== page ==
I love the feast or famine character of the desert—it can be a very dramatic place to live. However, climate change is increasing the severity of weather events and altering longer-term weather cycles. As Craig Childs famously said, “There are two easy ways to die in the desert: thirst and drowning”. As a long-time Sonoran Desert resident, I know this for a fact. Every year a couple of folks either die or need rescuing because they think it’s a good idea to hike in 105 degree heat. And this crazy Pacific hurricane season has kept our summer monsoon going well into October, resulting in a very happy desert, but unfortunately two Tucsonan’s have drowned, swept away in their cars trying to cross flooded washes. I’m seeing landscapes transforming in southeastern Arizona’s sky island mountains due to drought-induced, unprecedented, massive fires followed by torrential rains that clog streambeds, smother springs, and impact habitats. These changes are certainly not restricted to my backyard, but they are hitting the entire Colorado River Basin hard.

My favorite place in the West is the spectacular canyon lands of southern Utah, especially the Escalante. I have come to expect unpredictable weather, and my trip there this year was no exception. During two days of heavy downpours, tourists were swept away and nearly drowned when a bridge over the Paria, a Colorado River tributary, collapsed beneath them. These impressive floods cannot, however stop the continuing declines in Colorado River flows and dropping water levels in Lakes Powell and Mead, where we saw first-hand the impact of years of low snowpack and little precipitation. Levels in Mead are at an historic low. Las Vegas is rushing to finish a new intake to take water from a lower water elevation, and marinas continue to locate further downhill.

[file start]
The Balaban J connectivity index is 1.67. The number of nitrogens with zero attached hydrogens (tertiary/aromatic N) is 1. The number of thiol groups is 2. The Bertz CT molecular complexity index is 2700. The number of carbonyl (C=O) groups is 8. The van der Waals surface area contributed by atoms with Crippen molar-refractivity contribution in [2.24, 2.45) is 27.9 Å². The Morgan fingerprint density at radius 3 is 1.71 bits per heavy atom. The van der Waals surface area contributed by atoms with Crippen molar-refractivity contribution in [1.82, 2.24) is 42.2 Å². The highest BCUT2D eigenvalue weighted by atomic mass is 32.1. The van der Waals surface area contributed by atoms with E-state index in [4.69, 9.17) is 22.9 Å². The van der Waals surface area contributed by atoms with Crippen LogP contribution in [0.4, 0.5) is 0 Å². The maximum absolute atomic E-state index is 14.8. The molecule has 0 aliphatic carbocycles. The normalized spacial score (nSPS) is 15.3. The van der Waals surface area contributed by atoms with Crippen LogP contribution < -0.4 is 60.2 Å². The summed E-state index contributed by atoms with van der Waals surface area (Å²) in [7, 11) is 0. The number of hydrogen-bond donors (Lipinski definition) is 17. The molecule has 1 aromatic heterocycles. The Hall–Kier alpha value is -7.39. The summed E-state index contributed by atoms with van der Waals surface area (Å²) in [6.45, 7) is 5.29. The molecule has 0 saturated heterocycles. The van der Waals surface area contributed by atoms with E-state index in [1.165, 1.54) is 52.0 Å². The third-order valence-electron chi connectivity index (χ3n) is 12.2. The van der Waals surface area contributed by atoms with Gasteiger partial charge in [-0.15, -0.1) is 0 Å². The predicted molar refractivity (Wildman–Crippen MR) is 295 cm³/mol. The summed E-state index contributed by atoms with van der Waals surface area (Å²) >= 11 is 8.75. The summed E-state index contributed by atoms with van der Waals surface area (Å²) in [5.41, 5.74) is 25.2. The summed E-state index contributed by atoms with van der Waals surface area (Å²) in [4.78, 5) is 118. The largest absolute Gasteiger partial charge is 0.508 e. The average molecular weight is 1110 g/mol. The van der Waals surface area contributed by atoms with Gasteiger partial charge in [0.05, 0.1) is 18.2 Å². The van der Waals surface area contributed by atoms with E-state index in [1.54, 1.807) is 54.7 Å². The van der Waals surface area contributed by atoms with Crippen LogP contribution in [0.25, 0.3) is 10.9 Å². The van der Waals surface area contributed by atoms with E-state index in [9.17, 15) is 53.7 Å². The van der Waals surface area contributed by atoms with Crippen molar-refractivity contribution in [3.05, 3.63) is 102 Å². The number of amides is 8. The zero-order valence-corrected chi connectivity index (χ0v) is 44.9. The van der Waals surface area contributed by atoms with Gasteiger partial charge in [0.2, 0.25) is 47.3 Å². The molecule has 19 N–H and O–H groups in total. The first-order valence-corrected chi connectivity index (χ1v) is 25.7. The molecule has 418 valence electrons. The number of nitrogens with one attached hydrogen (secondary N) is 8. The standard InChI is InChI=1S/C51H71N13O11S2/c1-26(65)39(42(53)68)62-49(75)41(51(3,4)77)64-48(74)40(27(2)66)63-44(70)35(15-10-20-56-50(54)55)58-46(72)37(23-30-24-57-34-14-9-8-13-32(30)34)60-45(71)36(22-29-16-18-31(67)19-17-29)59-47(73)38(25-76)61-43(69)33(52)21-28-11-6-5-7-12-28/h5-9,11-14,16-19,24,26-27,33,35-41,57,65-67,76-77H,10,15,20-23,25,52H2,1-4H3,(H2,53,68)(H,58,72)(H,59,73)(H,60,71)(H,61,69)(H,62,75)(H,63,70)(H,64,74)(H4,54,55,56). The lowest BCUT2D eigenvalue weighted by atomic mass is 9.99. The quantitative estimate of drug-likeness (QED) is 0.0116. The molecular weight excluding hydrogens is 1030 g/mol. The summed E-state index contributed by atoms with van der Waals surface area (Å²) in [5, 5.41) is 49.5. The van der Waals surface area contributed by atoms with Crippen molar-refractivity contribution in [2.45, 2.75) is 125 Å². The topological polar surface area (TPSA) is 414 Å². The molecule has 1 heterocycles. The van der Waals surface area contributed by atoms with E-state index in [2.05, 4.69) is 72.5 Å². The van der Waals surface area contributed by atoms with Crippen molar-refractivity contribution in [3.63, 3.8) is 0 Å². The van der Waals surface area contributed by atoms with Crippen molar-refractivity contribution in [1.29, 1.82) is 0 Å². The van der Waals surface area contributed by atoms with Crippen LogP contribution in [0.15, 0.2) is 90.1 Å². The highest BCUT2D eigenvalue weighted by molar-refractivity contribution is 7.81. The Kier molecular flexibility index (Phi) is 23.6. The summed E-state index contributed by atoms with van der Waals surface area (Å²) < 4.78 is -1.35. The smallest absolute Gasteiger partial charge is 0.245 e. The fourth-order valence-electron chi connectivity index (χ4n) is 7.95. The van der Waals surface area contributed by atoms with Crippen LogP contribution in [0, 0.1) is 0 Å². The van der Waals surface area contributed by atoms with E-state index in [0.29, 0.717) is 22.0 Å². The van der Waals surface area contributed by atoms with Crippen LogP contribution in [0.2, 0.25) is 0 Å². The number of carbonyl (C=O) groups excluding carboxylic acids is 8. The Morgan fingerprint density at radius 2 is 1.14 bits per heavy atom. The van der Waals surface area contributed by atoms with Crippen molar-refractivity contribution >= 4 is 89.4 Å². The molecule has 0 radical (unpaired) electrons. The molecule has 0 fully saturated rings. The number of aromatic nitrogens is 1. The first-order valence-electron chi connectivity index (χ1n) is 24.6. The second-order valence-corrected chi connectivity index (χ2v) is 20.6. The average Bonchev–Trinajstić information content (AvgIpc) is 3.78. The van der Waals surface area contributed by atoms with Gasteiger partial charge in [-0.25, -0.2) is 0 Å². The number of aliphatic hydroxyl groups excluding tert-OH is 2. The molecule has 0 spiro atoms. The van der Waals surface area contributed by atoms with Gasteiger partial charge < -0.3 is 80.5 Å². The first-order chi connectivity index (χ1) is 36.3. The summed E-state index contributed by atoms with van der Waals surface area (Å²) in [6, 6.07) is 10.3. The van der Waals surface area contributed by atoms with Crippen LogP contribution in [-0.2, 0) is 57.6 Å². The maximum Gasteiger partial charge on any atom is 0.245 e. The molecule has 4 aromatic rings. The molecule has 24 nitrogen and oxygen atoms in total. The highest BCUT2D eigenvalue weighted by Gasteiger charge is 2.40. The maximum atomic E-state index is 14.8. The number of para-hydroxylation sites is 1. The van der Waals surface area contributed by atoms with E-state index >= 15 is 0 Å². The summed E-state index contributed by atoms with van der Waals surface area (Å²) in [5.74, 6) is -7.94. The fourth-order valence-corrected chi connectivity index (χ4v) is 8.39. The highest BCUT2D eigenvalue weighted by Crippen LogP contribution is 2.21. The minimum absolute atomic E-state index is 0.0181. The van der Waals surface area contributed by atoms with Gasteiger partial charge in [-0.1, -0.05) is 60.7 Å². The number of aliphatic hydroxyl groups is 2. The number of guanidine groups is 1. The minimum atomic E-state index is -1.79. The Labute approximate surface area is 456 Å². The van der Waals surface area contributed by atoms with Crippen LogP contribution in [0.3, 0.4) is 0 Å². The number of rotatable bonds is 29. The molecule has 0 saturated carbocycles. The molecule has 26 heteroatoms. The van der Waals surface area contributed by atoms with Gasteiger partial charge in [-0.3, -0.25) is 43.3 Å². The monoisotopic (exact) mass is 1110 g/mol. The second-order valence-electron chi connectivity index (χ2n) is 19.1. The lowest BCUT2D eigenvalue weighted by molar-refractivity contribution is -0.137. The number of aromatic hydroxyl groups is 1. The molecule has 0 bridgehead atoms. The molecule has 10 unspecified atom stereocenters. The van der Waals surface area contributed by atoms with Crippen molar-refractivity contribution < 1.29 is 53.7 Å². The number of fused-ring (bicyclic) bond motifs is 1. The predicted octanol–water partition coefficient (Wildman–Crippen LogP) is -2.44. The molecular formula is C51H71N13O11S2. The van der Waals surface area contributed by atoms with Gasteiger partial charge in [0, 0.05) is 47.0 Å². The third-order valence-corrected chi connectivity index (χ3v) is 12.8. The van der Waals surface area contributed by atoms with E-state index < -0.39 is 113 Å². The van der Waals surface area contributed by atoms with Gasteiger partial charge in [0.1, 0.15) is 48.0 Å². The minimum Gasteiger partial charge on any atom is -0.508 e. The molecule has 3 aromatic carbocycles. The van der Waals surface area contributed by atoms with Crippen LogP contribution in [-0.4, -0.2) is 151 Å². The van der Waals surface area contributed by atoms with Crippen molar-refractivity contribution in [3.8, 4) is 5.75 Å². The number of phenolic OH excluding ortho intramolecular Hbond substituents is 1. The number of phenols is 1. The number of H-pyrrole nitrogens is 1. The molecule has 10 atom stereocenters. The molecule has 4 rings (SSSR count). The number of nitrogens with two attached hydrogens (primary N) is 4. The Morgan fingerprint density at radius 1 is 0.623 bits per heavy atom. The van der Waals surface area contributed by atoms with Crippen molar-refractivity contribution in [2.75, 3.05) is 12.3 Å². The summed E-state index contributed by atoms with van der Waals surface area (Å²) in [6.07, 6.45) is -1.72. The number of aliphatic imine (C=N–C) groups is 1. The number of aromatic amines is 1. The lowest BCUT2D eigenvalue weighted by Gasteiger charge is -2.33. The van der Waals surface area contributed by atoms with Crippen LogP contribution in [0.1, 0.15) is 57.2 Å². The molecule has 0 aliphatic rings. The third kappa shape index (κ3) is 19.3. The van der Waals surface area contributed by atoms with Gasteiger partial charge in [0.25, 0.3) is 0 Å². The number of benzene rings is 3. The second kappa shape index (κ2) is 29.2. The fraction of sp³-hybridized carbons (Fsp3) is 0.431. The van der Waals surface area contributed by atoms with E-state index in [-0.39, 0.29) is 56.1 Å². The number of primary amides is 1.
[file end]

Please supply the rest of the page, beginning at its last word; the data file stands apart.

So, how do we meet our ever increasing thirst for water in the desert and adapt to this new “normal” of extreme weather events? In Arizona, we work directly with communities near two desert rivers, the San Pedro and Verde, to build water supply resiliency and reduce the groundwater pumping which impacts river flows. We do this by promoting planning, rainwater harvesting, and Low Impact Development to maximize storm water use and water conservation to stretch existing water supplies. To support these efforts we produced “Case for Conservation” factsheets to show that conservation programs are much more cost-effective than new supply development.

Of course, we as individuals can have a collective impact by being conscious of our own water use, replacing inefficient fixtures, capturing and using rainwater (where legal), and advocating for conservation policies, programs and ordinances that will stretch our existing water supplies in our communities and states.

An opportunity for Arizonans to weigh in on how Arizona should best meet its future water needs is through the Arizona Department of Water Resources. Their Strategic Vision for Water Supply Sustainability was released earlier this year, and facilitated discussions are planned for the fall. While the plan proposes some positive actions such as exploration of direct potable reuse of reclaimed water, it neglects to propose a serious discussion of innovative conservation options. Also lacking is any discussion of water for the environment, critical to Arizona’s quality of life and economy.

Western Resource Advocates is working over the next year to convince the Arizona Department of Water Resources and diverse water interests of the benefits of prioritizing water conservation and reuse for our economy, environment and long-term quality of life.

To share your comments on water conservation needs in Arizona, contact Public Information Officer, Michelle Moreno.
E-mail: mamoreno@azwater.gov
Mailing Address:
Arizona Department of Water Resources
3550 North Central Avenue
Phoenix, AZ 85012



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